We reefers have long considered Xenia species to be a particularly weedy species in our aquariums. There once was a time when any Xenia was worth its weight in gold but now you’d be lucky to get $10 a pound, and much of it gets thrown away as a form of nutrient export for aquariums.
Well we guess someone forgot to tell that to a certain South American reefer because a strain of the “popular” octocoral that seems to be the Xenia membranacea species has been documented growing in Venezuela, and it was probably introduced there. First documented back in 2007 on just a couple patches of rubble, after spreading over a range of a few kilometers, the Venezuelan xenia joins the ranks of Tubastrea in the Caribbean, and Carijoa in Hawaii, of coral species that have become invasive in reef environments where they don’t belong.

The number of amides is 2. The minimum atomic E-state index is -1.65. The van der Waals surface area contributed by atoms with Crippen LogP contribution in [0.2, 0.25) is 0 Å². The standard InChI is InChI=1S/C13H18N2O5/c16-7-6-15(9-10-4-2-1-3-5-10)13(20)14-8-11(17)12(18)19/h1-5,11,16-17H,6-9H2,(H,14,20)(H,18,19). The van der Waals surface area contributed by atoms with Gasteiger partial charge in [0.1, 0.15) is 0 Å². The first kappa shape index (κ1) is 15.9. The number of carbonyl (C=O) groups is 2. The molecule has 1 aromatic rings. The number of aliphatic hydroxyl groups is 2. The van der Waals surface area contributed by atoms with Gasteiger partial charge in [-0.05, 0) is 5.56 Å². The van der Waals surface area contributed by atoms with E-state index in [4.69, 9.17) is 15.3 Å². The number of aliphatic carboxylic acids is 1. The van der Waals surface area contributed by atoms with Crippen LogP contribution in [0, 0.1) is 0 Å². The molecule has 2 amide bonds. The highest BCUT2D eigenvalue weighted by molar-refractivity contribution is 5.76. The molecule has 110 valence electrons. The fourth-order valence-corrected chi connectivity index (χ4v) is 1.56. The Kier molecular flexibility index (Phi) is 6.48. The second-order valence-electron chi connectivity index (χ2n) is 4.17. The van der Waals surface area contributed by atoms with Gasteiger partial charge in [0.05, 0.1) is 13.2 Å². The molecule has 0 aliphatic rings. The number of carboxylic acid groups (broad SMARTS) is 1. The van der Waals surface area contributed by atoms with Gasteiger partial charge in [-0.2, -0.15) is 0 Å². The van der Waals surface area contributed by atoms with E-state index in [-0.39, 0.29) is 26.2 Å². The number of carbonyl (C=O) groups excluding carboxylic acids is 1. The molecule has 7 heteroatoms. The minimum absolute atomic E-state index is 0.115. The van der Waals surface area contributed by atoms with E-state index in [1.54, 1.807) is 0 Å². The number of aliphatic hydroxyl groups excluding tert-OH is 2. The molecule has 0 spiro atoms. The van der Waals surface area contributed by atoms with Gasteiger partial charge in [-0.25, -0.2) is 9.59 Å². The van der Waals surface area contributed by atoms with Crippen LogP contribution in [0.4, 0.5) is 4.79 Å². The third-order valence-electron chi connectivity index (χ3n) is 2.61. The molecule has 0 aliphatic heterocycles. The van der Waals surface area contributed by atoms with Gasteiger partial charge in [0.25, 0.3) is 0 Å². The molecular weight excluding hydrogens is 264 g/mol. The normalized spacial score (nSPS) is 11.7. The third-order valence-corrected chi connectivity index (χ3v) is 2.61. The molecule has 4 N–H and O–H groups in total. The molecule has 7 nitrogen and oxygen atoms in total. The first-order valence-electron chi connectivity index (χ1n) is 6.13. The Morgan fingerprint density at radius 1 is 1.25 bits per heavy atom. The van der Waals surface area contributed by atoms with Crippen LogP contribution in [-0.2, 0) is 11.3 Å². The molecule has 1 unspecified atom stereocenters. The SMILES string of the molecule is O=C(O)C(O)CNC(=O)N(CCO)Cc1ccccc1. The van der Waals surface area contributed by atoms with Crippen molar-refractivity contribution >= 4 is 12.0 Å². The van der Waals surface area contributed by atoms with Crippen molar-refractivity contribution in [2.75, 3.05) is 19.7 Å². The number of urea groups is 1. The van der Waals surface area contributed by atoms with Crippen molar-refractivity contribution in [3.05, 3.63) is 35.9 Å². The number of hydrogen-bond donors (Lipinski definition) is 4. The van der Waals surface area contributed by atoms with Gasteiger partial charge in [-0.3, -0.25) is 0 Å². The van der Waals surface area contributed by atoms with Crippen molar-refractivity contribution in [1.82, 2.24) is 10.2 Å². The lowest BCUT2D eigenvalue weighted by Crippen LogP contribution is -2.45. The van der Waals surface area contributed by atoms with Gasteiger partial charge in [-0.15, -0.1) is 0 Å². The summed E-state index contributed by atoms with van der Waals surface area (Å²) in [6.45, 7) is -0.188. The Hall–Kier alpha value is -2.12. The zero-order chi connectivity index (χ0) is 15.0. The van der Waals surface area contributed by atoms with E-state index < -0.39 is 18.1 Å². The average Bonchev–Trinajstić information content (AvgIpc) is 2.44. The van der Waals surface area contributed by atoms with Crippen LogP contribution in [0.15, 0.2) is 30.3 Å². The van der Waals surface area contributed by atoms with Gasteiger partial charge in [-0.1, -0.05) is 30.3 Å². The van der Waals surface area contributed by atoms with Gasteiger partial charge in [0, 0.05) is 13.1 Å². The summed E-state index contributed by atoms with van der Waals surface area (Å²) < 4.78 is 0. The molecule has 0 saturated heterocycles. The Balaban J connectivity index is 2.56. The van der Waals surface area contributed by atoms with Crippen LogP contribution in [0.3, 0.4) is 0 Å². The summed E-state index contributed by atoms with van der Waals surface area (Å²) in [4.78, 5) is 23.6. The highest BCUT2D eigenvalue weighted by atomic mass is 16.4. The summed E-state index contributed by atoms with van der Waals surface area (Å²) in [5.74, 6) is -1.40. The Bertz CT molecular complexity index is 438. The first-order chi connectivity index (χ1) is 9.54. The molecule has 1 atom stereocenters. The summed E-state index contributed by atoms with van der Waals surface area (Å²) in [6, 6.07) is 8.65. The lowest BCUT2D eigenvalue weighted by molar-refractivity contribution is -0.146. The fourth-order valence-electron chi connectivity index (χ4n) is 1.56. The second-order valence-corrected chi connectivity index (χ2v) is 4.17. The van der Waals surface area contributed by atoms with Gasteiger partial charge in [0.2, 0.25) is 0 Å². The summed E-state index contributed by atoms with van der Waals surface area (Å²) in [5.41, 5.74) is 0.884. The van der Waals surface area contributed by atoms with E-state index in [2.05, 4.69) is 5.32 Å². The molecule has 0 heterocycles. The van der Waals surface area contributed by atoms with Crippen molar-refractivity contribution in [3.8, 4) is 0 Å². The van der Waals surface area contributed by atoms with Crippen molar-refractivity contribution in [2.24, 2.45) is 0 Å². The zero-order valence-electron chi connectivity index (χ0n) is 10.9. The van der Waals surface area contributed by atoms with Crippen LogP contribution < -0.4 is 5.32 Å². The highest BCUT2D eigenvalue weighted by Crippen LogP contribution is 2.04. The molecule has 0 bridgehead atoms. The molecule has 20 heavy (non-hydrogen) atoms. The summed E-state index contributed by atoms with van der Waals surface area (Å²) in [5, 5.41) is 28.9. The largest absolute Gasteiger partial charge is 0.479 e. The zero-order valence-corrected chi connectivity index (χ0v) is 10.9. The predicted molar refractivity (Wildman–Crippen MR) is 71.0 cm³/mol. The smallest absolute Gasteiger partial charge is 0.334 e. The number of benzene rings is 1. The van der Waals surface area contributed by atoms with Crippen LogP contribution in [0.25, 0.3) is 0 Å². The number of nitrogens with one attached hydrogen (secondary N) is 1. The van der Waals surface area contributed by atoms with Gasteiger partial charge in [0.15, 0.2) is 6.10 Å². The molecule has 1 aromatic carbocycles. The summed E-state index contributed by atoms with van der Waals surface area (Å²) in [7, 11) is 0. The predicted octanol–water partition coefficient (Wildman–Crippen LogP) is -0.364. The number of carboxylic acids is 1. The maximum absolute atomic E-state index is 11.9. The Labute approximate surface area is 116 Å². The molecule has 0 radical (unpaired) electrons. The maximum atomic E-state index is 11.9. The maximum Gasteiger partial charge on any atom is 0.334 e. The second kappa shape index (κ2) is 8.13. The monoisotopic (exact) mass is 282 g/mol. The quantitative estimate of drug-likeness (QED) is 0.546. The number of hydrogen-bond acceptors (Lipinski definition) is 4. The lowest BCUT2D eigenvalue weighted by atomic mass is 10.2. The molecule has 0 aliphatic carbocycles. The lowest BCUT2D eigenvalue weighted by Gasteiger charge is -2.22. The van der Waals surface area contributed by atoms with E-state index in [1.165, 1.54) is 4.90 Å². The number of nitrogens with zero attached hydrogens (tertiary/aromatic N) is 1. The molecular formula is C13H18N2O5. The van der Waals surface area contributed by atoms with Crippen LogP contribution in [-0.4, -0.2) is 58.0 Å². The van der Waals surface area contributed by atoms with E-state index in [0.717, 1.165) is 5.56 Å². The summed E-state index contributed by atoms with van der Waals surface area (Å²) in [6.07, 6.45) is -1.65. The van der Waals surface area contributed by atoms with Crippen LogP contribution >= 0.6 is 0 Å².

It can’t be proven that the Xenia was intentionally introduced, but come on, we all know how this coral got there. The least the culprit could have done is plant a more beautiful species of Xenia, like the glorious large-polyped form of Xenia umbellata. Not only is that strain in higher demand, it also dies easily; dose a little bit of straight Lugol’s Solution anywhere near and it would melt into go – problem solved.
However, the Venezuelan Xenia looks a lot like Xenia elongata which we know to be the weediest softy of them all. It practically grows by the day and poor stony corals like Colpophyllia and Diploria are getting all kinds of grown over by the exotic soft coral. It’s probably too late to remove this Xenia from Venezuelan reefs but who knows, perhaps a cold snap will come in and cause this mega colony of Xenia to crash and die out. One can only hope.